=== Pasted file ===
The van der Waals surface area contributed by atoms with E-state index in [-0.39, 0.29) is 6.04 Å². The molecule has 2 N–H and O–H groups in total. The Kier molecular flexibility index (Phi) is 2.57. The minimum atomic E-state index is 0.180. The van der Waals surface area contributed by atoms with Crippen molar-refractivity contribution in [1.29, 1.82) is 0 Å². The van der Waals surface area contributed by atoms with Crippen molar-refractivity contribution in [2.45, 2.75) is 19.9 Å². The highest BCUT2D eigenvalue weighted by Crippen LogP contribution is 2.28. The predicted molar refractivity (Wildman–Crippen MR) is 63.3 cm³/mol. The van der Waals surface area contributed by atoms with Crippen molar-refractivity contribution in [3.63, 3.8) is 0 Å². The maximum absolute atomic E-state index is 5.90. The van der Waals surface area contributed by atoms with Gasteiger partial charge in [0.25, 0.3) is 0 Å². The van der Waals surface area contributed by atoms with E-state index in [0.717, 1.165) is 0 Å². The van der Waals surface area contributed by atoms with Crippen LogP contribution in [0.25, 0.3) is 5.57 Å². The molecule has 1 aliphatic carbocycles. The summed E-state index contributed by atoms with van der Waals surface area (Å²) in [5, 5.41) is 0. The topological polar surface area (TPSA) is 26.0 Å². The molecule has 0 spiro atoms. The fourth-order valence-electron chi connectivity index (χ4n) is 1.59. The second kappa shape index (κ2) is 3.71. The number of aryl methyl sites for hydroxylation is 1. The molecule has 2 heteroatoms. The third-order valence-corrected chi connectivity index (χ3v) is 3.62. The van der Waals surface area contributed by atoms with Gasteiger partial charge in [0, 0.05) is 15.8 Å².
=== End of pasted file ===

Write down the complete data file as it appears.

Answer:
The van der Waals surface area contributed by atoms with E-state index in [-0.39, 0.29) is 6.04 Å². The molecule has 2 N–H and O–H groups in total. The Kier molecular flexibility index (Phi) is 2.57. The minimum atomic E-state index is 0.180. The van der Waals surface area contributed by atoms with Crippen molar-refractivity contribution in [1.29, 1.82) is 0 Å². The van der Waals surface area contributed by atoms with Crippen molar-refractivity contribution in [2.45, 2.75) is 19.9 Å². The highest BCUT2D eigenvalue weighted by Crippen LogP contribution is 2.28. The predicted molar refractivity (Wildman–Crippen MR) is 63.3 cm³/mol. The van der Waals surface area contributed by atoms with Crippen molar-refractivity contribution in [3.63, 3.8) is 0 Å². The maximum absolute atomic E-state index is 5.90. The van der Waals surface area contributed by atoms with Gasteiger partial charge in [0.25, 0.3) is 0 Å². The van der Waals surface area contributed by atoms with E-state index in [0.717, 1.165) is 0 Å². The van der Waals surface area contributed by atoms with Crippen LogP contribution in [0.25, 0.3) is 5.57 Å². The molecule has 1 aliphatic carbocycles. The summed E-state index contributed by atoms with van der Waals surface area (Å²) in [5, 5.41) is 0. The topological polar surface area (TPSA) is 26.0 Å². The molecule has 0 spiro atoms. The fourth-order valence-electron chi connectivity index (χ4n) is 1.59. The second kappa shape index (κ2) is 3.71. The number of aryl methyl sites for hydroxylation is 1. The molecule has 2 heteroatoms. The third-order valence-corrected chi connectivity index (χ3v) is 3.62. The van der Waals surface area contributed by atoms with Gasteiger partial charge in [0, 0.05) is 15.8 Å².